10 reasons why the Audi TT is one of the best sports cars for everyday people

Audi TT RS desert static

The Audi TT was conceived in the year 1998 and since then there have been three different generations of the small German built sports car. They vary in design, drivetrain, driver feel and of course price. However, all TTs have one thing in common: they share the magical recipe of a sports car, a short wheelbase, beautiful design and a driver who feels like no other.

Some might argue that the Toyota 86 or Mazda Miata should be the best car for sports car buyers, but we think the Audi TT is also a worthy contender. Without further ado, let’s dive into why.

10 Abundance of engine options

One thing that so-called ordinary people are afraid of is the engine of their favorite vehicle. Whether that’s due to reliability issues, or maybe too little power. Fortunately, the Audi TT is behind you.

Over the 3 different generations the TT went through, it had over 10 different engine choices. The most powerful powertrain found was available in the latest MK3 Audi TT RS, and it was a turbocharged 2.5-liter five-cylinder that put out 394 horsepower and 354 lb-ft of torque; its least powerful was a 1.8-liter turbocharged inline-four found in the early TTs.

9 Baby R8

The Audi R8 is one of the best modern supercars ever built. They used either a mid-mounted V8 or V10 engine, but the V10 is the one that made them the most popular. Like the R8, the TT was also equipped with a wide range of engines, but the most notable is the aforementioned five-cylinder turbocharged.

If you have a good understanding of math equations, you may have realized that 10 dives by two equals 5, which is why people consider the turbocharged 5 pot to be equivalent to that of a mini V10 – hence the TT’s reputation as a watered down R8.

Related: 8 Reasons Why The Audi R8 Spyder Is The Perfect Supercar For Gearboxes

8 Quattro four-wheel drive

It almost feels like all automakers have gone out of their way to perfect the all-wheel drive system, but few have come close to the Audi-built Quattro all-wheel drive system that gained its legendary status thanks to the Quattro Sport S1.

It may not be as technologically advanced as BMW’s xDrive system – although Audi’s latest RS3 puts a unique spin on it – the consistency on and off road is uncanny. Sure, the off-road capability may not appeal to potential buyers, but the insane grip is another story.

7 Easy to live with

This is probably one of the biggest reasons ordinary people would want to invest in an Audi TT… its versatility. We’ve already covered its basics, with a plethora of engine options to suit any buyer’s needs, and it also has four-wheel drive if your weather conditions require it, but there’s more than just that.

It’s actually practical on the inside, and we don’t mean you can fit adults comfortably in the back seats, but they’re there if needed, and the boot space is much more impressive than other cars in this segment, like the Porsche Cayman.

Related: The Reason Why Every Gearhead Should Drive a Porsche 718 Cayman

6 Timeless design

The first Audi TT adopted a retro-inspired design, but that doesn’t mean it’s terribly outdated, quite the contrary. Its sparkly wheel fenders and curvaceous rear made it attractive from all angles, and while bold for the time, its simplistic design has aged gracefully.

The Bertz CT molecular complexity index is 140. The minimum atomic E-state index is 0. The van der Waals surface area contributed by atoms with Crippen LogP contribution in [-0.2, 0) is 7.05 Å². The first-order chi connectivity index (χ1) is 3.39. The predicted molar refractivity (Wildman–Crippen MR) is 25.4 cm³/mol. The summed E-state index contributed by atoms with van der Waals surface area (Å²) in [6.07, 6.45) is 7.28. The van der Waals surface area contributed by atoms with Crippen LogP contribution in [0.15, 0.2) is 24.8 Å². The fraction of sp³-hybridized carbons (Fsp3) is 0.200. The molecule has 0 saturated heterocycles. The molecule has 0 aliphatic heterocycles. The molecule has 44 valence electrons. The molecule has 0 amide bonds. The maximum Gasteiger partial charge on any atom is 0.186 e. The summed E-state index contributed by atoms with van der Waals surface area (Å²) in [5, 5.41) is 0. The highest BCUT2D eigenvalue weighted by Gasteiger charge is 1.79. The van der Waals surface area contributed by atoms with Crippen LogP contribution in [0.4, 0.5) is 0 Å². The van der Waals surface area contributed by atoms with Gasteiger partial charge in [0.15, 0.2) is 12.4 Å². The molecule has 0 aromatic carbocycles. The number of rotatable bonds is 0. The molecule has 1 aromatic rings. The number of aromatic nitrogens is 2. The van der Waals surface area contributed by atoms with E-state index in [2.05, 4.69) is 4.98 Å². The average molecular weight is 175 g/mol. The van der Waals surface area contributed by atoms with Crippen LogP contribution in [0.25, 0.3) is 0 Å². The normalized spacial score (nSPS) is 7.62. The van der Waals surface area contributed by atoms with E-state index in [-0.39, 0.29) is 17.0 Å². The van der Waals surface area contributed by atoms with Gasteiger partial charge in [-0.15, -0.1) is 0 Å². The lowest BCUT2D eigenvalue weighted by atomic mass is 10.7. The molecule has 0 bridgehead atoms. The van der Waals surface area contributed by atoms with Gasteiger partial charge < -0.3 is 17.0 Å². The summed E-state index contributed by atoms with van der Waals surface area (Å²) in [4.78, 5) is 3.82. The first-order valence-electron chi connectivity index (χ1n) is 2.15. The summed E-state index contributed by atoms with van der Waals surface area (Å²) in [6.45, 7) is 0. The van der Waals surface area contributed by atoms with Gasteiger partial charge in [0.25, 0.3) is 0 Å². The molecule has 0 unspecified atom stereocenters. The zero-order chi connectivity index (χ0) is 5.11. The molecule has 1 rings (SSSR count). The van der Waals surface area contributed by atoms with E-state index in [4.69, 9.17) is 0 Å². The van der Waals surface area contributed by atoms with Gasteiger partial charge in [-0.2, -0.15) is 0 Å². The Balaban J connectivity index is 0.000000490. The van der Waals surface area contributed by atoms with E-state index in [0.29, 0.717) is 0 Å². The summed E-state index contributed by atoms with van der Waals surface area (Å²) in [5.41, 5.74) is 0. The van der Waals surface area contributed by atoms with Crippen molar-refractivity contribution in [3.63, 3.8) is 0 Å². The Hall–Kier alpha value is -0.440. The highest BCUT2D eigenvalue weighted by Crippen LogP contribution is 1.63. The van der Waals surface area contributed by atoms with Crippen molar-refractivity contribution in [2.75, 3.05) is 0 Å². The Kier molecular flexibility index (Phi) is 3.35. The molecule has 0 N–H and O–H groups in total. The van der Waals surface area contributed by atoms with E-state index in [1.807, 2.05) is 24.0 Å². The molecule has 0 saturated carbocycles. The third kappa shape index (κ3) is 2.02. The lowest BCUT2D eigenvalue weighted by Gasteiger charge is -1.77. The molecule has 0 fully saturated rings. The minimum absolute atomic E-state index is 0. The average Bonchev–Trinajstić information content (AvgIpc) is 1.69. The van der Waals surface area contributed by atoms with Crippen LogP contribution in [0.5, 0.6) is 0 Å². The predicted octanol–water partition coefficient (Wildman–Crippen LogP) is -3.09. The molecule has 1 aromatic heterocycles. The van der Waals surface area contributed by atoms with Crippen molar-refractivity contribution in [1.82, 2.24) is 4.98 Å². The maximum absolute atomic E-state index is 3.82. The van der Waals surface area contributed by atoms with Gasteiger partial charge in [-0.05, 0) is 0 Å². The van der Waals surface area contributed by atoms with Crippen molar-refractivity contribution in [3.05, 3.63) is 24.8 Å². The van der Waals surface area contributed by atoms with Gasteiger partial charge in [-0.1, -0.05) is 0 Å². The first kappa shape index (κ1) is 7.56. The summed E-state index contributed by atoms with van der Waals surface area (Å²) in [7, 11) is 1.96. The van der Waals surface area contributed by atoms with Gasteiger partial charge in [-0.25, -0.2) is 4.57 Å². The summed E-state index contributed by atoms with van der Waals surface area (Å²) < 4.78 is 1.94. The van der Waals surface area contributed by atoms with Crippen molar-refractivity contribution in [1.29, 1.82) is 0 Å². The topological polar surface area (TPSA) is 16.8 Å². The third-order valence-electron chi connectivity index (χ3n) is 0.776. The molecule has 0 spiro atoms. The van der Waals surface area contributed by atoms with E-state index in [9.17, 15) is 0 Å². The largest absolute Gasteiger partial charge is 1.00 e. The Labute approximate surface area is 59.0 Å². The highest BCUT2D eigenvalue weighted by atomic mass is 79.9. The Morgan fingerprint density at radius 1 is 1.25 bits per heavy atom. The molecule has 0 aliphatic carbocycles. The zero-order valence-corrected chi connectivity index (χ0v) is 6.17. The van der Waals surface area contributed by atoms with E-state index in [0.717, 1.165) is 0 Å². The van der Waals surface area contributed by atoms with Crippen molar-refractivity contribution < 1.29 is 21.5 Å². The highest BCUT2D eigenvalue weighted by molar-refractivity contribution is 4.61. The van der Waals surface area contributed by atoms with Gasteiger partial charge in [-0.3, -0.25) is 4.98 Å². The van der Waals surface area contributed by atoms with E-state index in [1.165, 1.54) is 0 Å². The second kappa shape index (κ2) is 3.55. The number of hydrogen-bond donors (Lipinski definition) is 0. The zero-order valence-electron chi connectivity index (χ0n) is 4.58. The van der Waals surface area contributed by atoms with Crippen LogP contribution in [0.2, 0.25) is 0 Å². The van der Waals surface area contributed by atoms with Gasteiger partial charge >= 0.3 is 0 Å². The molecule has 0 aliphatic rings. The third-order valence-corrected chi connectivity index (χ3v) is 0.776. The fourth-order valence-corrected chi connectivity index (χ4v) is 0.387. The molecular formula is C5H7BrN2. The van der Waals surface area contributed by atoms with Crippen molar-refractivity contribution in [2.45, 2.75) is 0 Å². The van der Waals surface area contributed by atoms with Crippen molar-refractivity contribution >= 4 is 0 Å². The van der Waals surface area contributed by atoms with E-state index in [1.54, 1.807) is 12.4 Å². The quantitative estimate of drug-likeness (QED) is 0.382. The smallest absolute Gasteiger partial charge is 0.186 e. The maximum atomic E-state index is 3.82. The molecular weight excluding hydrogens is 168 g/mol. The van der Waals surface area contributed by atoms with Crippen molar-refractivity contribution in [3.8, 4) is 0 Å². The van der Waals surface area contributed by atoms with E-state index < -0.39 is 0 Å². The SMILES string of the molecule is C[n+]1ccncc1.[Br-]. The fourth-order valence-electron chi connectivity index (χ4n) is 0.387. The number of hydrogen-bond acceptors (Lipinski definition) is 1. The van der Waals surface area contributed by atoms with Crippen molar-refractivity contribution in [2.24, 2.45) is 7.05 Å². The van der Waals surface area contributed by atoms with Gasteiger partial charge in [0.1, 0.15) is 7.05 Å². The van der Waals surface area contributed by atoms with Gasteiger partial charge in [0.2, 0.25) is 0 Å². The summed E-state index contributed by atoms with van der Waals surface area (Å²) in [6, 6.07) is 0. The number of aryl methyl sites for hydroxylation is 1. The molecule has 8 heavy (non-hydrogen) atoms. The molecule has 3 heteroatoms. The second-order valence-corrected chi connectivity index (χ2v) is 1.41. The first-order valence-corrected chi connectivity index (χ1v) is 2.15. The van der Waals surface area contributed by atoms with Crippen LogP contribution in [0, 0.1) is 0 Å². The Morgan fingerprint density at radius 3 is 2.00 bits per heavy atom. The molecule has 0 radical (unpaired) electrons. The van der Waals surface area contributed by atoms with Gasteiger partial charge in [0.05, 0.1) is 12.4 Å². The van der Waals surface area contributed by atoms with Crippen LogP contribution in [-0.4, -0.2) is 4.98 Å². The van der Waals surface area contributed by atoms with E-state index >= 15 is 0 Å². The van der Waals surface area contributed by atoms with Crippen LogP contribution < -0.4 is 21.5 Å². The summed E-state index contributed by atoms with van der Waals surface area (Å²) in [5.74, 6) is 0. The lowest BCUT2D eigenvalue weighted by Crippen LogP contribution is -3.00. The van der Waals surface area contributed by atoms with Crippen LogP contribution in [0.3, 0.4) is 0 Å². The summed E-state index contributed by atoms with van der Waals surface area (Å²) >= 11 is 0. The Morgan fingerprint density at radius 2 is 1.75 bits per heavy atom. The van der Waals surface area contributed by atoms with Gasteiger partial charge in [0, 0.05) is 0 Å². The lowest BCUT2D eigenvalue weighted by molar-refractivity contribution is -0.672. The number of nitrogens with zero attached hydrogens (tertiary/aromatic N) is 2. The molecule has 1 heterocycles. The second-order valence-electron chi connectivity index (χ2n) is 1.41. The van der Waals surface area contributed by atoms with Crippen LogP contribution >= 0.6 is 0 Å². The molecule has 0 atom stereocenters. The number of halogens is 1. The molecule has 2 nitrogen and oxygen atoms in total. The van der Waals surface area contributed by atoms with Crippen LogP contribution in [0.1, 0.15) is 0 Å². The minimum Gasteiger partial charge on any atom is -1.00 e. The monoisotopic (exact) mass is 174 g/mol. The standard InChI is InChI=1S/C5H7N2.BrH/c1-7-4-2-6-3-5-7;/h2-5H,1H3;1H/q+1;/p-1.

Exactly the same can be said of the second generation and the last, albeit that they became more aggressive and conspicuous over the years.

5 affordability

The main reason why ordinary people should trade in their current car for an Audi TT is that it is affordable. On the one hand, they’re not unreasonably expensive to maintain, but thanks to our old friend depreciation, they’re more affordable than ever to pick up.

On CarGurus we found a plethora of TTs under $10,000and if the base models don’t appeal to you, you can always spend some extra cash and buy a TT RS.

Related: Here Are The 10 Best Sports Cars Ordinary People Can Afford In 2022

4 Gear stick

While the third-generation Audi TT isn’t offered with a stick shift, both the first and second-generation vehicles do – and that’s the secret in the pudding.

The latest Audi TT makes up for the lack of manual transmission with a mountain of power, but the older one makes up for the lack of power with a more driver-focused driving experience.

3 A wise investment

The used car market seems to be almost in a frenzy these days, but there’s always one constant: Rare cars are rising in value, especially fun ones, and that’s where the TT comes into play.

TTs weren’t sold in limited numbers, but since the TT has just been discontinued, you can be sure that they will hold their value or increase in value for the foreseeable future, especially those equipped with a manual transmission and powerful drivetrain .

2 Aftermarket Support

Outwardly all TT generations were attractive looking cars, but if for some reason you think it’s not quite to your taste you can always use a new set of wheels, maybe new suspension and other exterior tweaks to fit it to your exact needs and wishes.

Performance-wise, the TTs were surprisingly good, especially the RS versions of them, but the aftermarket tweaks have had the biggest impact on the turbocharged five in-line engines. Just look at this 900 hp TT RS MTR Performance.


1 The TT is stopped

We’ve spilled before on our list that the TT will be discontinued, but that not only impacts the resale value, it also means there won’t be anything like this anymore.

Rumor has it that Audi will replace the TT with another compact electric car, it might even have four doors, but that’s not the point. If you can get your hands on a TT, you’ll have one of the last fun sports cars ever built in modern times, and if that’s not a reason to want to buy one, we don’t know what.